However, in all other respects, this is a great payoff for loyal viewers who have been with the show for the last four years - or longer. Who can blame the production team for coming over all celebratory? This season marked the programme’s 45th anniversary and is the end of an era for the show. When it returns as a full series in 2010 (following a handful of specials in 2008 and 2009) it will be without Davies and producer Phil Collinson.

As the writer, Davies does show some restraint, though. Think of all the characters who don’t reappear here: the Ninth Doctor, the Master, the Cybermen (though they were in a deleted scene from the very end of Journey’s End), the Sontarans, the Slitheen, the Autons, Pete Tyler, Tish Jones, Leo Jones and Clive Jones, and Maria Jackson and Clyde Langer from The Sarah Jane Adventures.

All in all, this is a magnificently strident episode, which ends with another cracking cliffhanger (which makes up for the surprise we were denied at the end of Series 1).



The entire universe is in danger, as the Daleks and Davros activate their master plan. The Doctor is helpless and even the TARDIS faces destruction. The only hope lies with the Doctor’s secret army of companions - but a prophecy declares that one of them will die...

Following the build-up of the previous couple of episodes, it was almost inevitable that Journey’s End would disappoint to some extent.

The Daleks’ plan of destroying the whole of creation is innately stupid. Even bearing in mind their xenophobia and the fact that they have a means to protect themselves against the effects of the reality bomb, surely they need the resources of other species and planets in order to survive. I can accept this crazy plan from Davros and Dalek Caan, both of whom are clearly as mad as a box of slythers, but the rest of the Dalek fleet are in on it too.

The Doctor’s averted regeneration also lacks sense. I have listened to the Time Lord’s explanation of it several times now, and I’m still not convinced. I suspected that the severed hand would play a part, but I would have thought a more sensible use for it would be as a means of reasserting the Tenth Doctor’s genetic structure, rather than as a “handy bio-matching receptacle” for his “regeneration energy”. How come he can use the regeneration energy to heal himself without changing, when the change has always been part and parcel of the healing process? Does this mean that he’s used up a life, even though he hasn’t changed, or not? Maybe he wasn’t that badly injured after all.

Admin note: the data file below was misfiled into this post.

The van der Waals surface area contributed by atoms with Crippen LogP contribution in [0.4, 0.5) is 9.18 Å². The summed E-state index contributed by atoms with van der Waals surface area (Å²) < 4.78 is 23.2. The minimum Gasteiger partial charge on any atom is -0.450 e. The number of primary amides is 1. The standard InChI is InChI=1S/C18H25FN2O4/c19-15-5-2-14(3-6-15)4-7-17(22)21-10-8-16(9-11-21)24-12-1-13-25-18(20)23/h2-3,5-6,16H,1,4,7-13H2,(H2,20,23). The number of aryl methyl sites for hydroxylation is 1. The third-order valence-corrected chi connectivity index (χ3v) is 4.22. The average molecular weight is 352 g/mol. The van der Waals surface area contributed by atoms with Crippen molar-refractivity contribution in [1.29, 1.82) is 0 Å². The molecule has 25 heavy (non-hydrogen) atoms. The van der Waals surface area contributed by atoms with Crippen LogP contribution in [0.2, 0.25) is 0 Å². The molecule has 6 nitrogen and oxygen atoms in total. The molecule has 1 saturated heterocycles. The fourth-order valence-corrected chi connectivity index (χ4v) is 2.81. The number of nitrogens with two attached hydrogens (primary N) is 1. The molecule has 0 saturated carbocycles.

Davies’s script doesn’t specify, though Tennant himself has provided some clarification in Doctor Who Confidential, in which he states his belief that a full regeneration wasn’t necessary. The actor is less certain about whether or not this means the Doctor has used up one of his lives. He suspects that this is something fans will debate for years to come. Here’s a thought: the Second Doctor was forcibly regenerated into the Third at the end of The War Games, with no life-threatening reason, so perhaps that regeneration didn’t use up a life. So maybe the Tenth Doctor’s averted regeneration makes things even!

The Doctor’s dialogue also skirts around the fact that he is already half-human (or at least he was according to Paul McGann’s Doctor in the TV movie).

Still, all of the above technobabble leads to the creation of the Doctor-Donna, an exciting and funny idea.

The episode runs to nearly 65 minutes, though the extra 20 minutes are mostly taken up with farewells to various characters, many of them very moving. The parting of the ways for Donna (Catherine Tate) and the Doctor is one of the most tragic ever, even though her prophesied “death” is as much of a cop-out as Rose’s was back in Doomsday. It’s a very downbeat ending, though a more suitable one than the “What? What?! WHAT?!!” style of recent season endings.

Journey’s End almost collapses under the weight of its own baggage as it waddles towards the finish line, but it just about manages to bring four years of story arcs (and this box set) to a satisfactory conclusion.



Unlike The Cybermen Collection, there isn’t an additional documentary, but then this box set does contain three more episodes than the Cybermen set. Disc 1 includes a ten-minute introduction by David Tennant, apparently compiled from material recorded for Doctor Who Confidential.

If you already own these episodes, then there’s very little here that you haven’t already got. However, if you’re a more selective Who fan with a particular fondness for the metal meanies, then this could be the box set for you.

Richard McGinlay